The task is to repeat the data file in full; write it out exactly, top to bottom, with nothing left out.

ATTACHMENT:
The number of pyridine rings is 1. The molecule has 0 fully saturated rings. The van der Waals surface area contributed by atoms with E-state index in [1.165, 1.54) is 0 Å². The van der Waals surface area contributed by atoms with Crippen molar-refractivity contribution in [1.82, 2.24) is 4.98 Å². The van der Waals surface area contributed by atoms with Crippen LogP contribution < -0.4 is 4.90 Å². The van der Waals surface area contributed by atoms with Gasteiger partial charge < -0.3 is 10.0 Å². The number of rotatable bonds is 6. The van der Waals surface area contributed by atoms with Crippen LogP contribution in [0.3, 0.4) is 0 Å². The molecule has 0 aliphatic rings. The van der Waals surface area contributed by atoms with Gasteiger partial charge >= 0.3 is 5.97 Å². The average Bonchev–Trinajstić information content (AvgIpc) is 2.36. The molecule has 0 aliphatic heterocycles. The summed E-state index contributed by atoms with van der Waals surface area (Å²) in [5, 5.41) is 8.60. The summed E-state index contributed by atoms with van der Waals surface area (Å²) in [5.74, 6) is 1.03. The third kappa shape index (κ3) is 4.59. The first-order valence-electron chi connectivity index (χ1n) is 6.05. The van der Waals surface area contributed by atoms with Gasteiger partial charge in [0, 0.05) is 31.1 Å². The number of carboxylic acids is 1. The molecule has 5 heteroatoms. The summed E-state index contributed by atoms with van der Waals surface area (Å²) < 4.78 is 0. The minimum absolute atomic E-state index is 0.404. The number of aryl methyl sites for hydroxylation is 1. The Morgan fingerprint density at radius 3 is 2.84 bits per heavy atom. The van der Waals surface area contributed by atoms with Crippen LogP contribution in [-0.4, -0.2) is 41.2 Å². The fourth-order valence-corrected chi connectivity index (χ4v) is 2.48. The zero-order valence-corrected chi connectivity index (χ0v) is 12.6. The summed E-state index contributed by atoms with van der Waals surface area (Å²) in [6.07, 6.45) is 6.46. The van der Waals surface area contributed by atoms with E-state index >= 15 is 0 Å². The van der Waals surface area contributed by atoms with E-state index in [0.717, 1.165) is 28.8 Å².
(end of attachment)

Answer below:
The number of pyridine rings is 1. The molecule has 0 fully saturated rings. The van der Waals surface area contributed by atoms with E-state index in [1.165, 1.54) is 0 Å². The van der Waals surface area contributed by atoms with Crippen molar-refractivity contribution in [1.82, 2.24) is 4.98 Å². The van der Waals surface area contributed by atoms with Crippen LogP contribution < -0.4 is 4.90 Å². The van der Waals surface area contributed by atoms with Gasteiger partial charge < -0.3 is 10.0 Å². The number of rotatable bonds is 6. The van der Waals surface area contributed by atoms with Crippen LogP contribution in [0.3, 0.4) is 0 Å². The molecule has 0 aliphatic rings. The van der Waals surface area contributed by atoms with Gasteiger partial charge >= 0.3 is 5.97 Å². The average Bonchev–Trinajstić information content (AvgIpc) is 2.36. The molecule has 0 aliphatic heterocycles. The summed E-state index contributed by atoms with van der Waals surface area (Å²) in [5, 5.41) is 8.60. The summed E-state index contributed by atoms with van der Waals surface area (Å²) in [5.74, 6) is 1.03. The third kappa shape index (κ3) is 4.59. The first-order valence-electron chi connectivity index (χ1n) is 6.05. The van der Waals surface area contributed by atoms with Gasteiger partial charge in [0, 0.05) is 31.1 Å². The number of carboxylic acids is 1. The molecule has 5 heteroatoms. The summed E-state index contributed by atoms with van der Waals surface area (Å²) < 4.78 is 0. The minimum absolute atomic E-state index is 0.404. The number of aryl methyl sites for hydroxylation is 1. The Morgan fingerprint density at radius 3 is 2.84 bits per heavy atom. The van der Waals surface area contributed by atoms with Crippen LogP contribution in [-0.4, -0.2) is 41.2 Å². The fourth-order valence-corrected chi connectivity index (χ4v) is 2.48. The zero-order valence-corrected chi connectivity index (χ0v) is 12.6. The summed E-state index contributed by atoms with van der Waals surface area (Å²) in [6.07, 6.45) is 6.46. The van der Waals surface area contributed by atoms with E-state index >= 15 is 0 Å². The van der Waals surface area contributed by atoms with E-state index in [0.717, 1.165) is 28.8 Å².